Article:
We can only imagine the mood in House Minority Leader Nancy Pelosi's office, or at the Democratic Congressional Campaign Committee, on the day a front-page article in Politico screamed, "Democrats: Cede House to Save Senate." Having heard Pelosi arguing vigorously within the last three weeks—in private—that Democrats could still win a House majority this year, and pushing back hard against any arguments to the contrary, I can only assume that such a concession wasn't her idea. I cannot imagine Pelosi being very happy with the "triage" concept that would write off House Democrats as already dead.
It's no secret that the Democrats' goal of winning the House back was always extremely difficult and does not appear to be getting any easier. In December, political scientist John Sides at George Washington University estimated that Democrats had a "just over 1 percent" chance of getting a majority in November. How anyone can say "just over 1 percent" or "just 2 percent" or even "just over 3 percent" is a bit beyond me. Most of us who watch congressional races for a living do put the odds at very long; we just don't assign a percentage point of likelihood to it. David Wasserman, the House editor at The Cook Political Report, estimates that if the election were held today, Republicans would most likely gain a handful of seats. Put more conservatively, Democrats might gain two or three seats—far short of the 17 needed to flip control—while the GOP could gain eight or nine. Obviously, we have eight months to go before the election, and there is still time for things to get better, or worse, for Democrats.
The premise of the triage narrative, and the context of many recent conversations among Democrats, has been that their party's hold on their Senate majority is growing increasingly tenuous, while their hopes of winning the House are increasingly unrealistic (barring a Republican effort to default on the national debt or something equally foolish and highly unlikely). Nevertheless, the DCCC has been raising money hand over fist, with the help of a tireless and determined Pelosi, along with DCCC Chairman Steve Israel and other leadership members. Even more important, the House Democrats' campaign committee has been enormously successful in building, over the years, a massive pool of small donors. It initially did so through direct mail, then telemarketing, and most recently online outreach. The DCCC is arguably the most successful party campaign committee in terms of mass fundraising. The combination of Pelosi, the best non-presidential fundraiser in Democratic Party history, and a mass donor base has created a juggernaut that is largely independent of the Democrats' actual chances of winning a majority.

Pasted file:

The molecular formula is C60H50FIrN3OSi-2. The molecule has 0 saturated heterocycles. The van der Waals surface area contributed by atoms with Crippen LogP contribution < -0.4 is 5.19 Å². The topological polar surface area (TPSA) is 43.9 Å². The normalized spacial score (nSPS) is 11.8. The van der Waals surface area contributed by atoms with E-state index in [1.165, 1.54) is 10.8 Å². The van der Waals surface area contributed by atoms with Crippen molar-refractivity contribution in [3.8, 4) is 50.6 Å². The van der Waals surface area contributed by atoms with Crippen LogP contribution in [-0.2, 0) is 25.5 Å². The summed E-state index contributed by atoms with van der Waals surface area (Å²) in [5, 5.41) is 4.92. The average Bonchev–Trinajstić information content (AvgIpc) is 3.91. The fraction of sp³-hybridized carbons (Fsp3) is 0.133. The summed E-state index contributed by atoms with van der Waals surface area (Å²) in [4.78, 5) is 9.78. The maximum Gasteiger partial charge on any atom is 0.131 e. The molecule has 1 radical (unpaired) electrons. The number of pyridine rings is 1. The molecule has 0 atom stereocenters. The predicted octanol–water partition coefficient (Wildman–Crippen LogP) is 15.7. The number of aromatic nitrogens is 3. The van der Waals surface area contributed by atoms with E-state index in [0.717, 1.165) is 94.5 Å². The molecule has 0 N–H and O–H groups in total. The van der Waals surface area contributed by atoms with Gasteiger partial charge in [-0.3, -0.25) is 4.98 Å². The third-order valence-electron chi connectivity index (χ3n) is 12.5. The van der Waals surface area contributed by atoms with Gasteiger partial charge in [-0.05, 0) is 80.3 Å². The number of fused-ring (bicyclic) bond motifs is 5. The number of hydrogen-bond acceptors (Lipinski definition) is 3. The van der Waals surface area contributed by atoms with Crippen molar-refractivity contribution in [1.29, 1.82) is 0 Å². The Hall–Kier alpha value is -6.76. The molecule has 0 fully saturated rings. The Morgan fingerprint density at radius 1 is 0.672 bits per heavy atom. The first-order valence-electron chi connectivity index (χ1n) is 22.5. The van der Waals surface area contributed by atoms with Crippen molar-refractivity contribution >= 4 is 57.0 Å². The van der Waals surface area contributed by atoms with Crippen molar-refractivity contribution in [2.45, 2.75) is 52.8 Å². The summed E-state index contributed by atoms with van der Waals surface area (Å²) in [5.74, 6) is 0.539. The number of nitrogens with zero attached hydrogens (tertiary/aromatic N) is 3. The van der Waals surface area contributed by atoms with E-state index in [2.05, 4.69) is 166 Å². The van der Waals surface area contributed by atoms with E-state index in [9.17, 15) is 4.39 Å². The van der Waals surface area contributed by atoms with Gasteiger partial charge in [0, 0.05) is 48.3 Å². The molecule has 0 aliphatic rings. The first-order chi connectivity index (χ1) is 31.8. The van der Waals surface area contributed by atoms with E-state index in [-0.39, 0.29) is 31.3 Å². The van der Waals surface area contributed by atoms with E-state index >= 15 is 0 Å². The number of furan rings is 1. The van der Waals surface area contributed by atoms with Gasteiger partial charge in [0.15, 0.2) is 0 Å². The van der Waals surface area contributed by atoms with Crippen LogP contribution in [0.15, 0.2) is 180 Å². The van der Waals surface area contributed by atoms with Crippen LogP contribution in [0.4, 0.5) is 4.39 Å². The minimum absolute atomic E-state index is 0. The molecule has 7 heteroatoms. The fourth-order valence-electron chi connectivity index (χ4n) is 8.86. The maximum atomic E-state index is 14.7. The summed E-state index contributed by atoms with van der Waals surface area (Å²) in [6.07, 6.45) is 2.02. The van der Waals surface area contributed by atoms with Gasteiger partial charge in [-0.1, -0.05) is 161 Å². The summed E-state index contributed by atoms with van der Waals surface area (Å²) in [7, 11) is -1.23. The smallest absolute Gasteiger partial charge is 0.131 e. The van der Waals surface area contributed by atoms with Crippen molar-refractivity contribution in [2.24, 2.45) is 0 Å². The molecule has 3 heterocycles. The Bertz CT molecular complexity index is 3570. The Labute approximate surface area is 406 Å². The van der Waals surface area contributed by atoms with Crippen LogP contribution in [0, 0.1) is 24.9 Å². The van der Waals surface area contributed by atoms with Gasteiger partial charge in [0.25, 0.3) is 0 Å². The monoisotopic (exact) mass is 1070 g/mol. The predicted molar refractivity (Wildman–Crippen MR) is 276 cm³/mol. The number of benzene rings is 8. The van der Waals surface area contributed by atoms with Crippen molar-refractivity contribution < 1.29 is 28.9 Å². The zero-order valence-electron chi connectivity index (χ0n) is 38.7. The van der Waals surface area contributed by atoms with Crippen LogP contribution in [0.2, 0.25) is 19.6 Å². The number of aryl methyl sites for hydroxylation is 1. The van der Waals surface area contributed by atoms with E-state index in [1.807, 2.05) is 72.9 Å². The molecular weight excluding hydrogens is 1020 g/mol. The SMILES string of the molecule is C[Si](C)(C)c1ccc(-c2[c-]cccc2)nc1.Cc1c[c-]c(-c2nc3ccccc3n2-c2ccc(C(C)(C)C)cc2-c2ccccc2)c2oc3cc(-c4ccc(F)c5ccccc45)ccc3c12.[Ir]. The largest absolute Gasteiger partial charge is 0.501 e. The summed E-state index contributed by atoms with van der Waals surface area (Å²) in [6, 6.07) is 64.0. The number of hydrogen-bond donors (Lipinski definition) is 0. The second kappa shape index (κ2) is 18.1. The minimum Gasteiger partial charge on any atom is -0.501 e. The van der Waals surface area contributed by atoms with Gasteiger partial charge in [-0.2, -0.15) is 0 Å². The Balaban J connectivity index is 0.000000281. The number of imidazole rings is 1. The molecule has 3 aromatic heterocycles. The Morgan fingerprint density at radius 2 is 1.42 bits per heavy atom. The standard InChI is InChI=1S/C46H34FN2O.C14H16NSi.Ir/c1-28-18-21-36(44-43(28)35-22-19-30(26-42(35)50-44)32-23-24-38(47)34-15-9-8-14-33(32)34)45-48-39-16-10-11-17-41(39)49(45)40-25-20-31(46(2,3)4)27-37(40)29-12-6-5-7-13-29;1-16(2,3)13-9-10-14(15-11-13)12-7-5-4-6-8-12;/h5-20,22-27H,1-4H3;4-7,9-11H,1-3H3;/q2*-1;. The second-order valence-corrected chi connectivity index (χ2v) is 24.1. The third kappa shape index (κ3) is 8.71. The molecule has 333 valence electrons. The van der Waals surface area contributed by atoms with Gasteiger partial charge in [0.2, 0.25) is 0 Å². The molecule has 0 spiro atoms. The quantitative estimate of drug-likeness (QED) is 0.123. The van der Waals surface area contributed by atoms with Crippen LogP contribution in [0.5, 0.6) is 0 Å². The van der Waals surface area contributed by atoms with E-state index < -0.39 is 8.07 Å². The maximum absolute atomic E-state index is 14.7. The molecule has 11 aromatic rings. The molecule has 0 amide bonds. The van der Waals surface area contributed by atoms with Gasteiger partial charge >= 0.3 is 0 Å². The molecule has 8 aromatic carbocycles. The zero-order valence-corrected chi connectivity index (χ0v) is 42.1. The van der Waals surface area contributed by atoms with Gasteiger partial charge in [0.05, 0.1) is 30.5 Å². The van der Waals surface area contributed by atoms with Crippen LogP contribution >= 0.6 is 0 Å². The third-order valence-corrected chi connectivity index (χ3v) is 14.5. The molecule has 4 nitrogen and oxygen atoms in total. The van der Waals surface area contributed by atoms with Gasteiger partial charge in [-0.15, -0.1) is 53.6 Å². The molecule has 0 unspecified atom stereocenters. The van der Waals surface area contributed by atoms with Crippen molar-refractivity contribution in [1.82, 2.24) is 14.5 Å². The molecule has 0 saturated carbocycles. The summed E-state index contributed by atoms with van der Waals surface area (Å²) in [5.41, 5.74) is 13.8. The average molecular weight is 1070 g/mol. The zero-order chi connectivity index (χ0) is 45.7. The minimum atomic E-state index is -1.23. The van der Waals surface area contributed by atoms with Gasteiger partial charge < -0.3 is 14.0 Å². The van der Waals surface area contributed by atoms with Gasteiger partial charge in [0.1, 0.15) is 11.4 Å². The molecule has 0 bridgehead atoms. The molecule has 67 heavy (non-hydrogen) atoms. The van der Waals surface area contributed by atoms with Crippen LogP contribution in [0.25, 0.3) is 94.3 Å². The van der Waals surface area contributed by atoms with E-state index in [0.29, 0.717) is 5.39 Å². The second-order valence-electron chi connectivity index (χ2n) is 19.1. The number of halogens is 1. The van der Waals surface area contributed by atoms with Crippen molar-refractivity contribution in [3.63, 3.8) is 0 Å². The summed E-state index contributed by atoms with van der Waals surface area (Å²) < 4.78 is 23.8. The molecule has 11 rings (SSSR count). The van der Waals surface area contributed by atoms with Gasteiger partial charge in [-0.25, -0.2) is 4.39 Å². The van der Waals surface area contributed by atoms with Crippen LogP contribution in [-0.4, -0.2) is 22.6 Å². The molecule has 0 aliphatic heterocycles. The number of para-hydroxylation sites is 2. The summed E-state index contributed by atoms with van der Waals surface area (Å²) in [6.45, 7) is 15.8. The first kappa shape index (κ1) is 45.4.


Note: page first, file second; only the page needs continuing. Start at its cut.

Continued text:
That the entity with the least chance of success has the strongest fundraising operation is, for Democrats, both ironic and unfortunate. The party needs some of that money to be channeled to the Senate, in hopes it can hold onto one chamber for President Obama's final two years in office. The Democratic move to restrict filibusters served to make majority status in the Senate even more important. If Republicans were to score a net gain of six or even seven seats in this year's election, taking them from their current 45 seats to either 51 or 52, Democrats might rue the day they even thought about changing the rule.
Another factor is also at work here: The escalated spending by outside GOP and conservative groups, which has been used to pound away at Democratic Senate candidates, is increasingly unnerving the Democrats. Americans for Prosperity, a group closely aligned with Charles and David Koch, is a particularly heavy hitter, with seven-figure buys either already on, or about to go on, the air in at least five states where Democrats are defending seats. The Washington Post reported this week the group has already spent more than $27 million on ads since August. Americans for Prosperity doled out $122 million in 2012, according to the Center for Public Integrity, much of which it aimed at Obama, but clearly the group's focus has shifted to the Senate this year. So the House Democrats' cash deluge has frustrated party members even more.
The Oval Office meeting Monday between Obama, Senate Majority Harry Reid, Democratic Senatorial Campaign Committee Chairman Michael Bennet, and DSCC Executive Director Guy Cecil probably centered on this very subject; it is officially all-hands-on-deck time if Obama doesn't want a Republican Senate majority to contend with in 2015 and 2016. It's just a hunch that Reid wasn't very diplomatic with Obama during this conversation, likely expressing Senate Democrats' need and expectation that the president will be considerably more engaged on their behalf than he has been in the past.
This article appears in the February 8, 2014 edition of National Journal Magazine as Wrong Target.
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